Nigeria Human Rights body receives 1.7 million complaints, resolves only 200

Nigeria Human Rights body receives 1.7 million complaints, resolves only 200

The National Human Rights Commission (NHRC) on Monday said it received a total of 1,179,510 complaints of human rights violations between January and November.  

Its Executive Secretary, Bem Angwe, who disclosed this at a news conference in Abuja, said the commission had treated over 500 cases out which 200 had been won.

According to him, the number of complaints being received by the commission shows that Nigerians are becoming more aware of their human rights.

“This year, the National Human Rights Commission has crossed the one million annual threshold in its complaint status.

“At the end of November, the complaints received by the commission stood at 1,179,510 in one year.

“This is a testimony of the visibility and the confidence that the people of Nigeria have on the NHRC.

“As I speak to you, the commission has treated more than 500 cases and won more than 200 cases where persons, who were illegally detained without trial, have been released and compensation ordered in their favour.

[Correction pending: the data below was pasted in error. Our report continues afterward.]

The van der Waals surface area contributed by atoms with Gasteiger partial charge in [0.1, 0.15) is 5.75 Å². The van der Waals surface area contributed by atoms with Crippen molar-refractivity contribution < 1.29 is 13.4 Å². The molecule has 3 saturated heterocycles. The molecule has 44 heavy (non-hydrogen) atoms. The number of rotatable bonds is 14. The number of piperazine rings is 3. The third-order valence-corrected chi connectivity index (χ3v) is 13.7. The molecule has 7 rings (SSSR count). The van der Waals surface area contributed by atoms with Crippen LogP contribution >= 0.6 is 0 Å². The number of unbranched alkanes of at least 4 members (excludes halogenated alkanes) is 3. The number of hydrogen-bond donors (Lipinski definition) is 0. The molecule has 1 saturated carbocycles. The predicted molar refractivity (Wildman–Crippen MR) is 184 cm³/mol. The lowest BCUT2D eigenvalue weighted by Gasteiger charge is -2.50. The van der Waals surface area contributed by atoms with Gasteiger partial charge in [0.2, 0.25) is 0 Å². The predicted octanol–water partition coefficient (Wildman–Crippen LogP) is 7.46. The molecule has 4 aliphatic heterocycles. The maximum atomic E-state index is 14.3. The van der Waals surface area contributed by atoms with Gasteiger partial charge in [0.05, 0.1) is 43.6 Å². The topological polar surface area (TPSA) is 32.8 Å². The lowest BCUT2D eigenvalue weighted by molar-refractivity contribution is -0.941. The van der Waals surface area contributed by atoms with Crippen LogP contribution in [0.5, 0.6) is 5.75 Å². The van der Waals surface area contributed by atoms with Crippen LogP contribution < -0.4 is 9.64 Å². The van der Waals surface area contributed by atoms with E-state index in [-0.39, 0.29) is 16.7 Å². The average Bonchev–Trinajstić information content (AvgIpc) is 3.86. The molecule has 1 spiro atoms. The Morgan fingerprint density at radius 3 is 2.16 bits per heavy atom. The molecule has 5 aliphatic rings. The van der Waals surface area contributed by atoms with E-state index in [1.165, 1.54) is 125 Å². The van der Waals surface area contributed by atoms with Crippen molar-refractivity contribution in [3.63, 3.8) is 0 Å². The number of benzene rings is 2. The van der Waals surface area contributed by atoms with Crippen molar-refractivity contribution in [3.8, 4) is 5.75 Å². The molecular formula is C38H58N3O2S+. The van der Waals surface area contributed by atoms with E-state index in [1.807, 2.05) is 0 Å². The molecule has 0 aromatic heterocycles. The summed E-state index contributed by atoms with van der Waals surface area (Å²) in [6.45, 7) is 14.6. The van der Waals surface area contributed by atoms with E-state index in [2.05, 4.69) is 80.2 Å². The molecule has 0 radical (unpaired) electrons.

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“The number of complaints we are receiving is a manifestation that more Nigerians are becoming aware of their human rights.

“The number of complaints we are receiving today is a manifestation that more Nigerians have become aware of their human rights.

Mr. Angwe also said that the commission had begun the enforcement of the rights of Nigerians illegally detained in prison without trial.  

Some of the victims, he said, were being compensated with N2 million each. He did not give further details.  

The executive secretary also said the commission would investigate the recent alleged detention of a journalist, Friday Ogungbemi, by security agents in Kogi.

“With respect to the journalist that they are talking about, the situation is like others where Nigerians do have their rights infringed on.

“We would do everything possible, as we have been doing before, to stand by our journalist and to also enforce their rights.

“We are not saying that as journalists they cannot go wrong, but if they are wrong then the due process of the law must be followed, and they should not be incarcerated or detained.

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“We are going to ensure that where the right of any journalist is infringed, even where that journalist is alleged to have committed an offence we will ensure their rights are enforced.

“Because if even criminals and convicts do have rights, not to talk about people who are only alleged to have committed an offence. So, we are going to do that.’’

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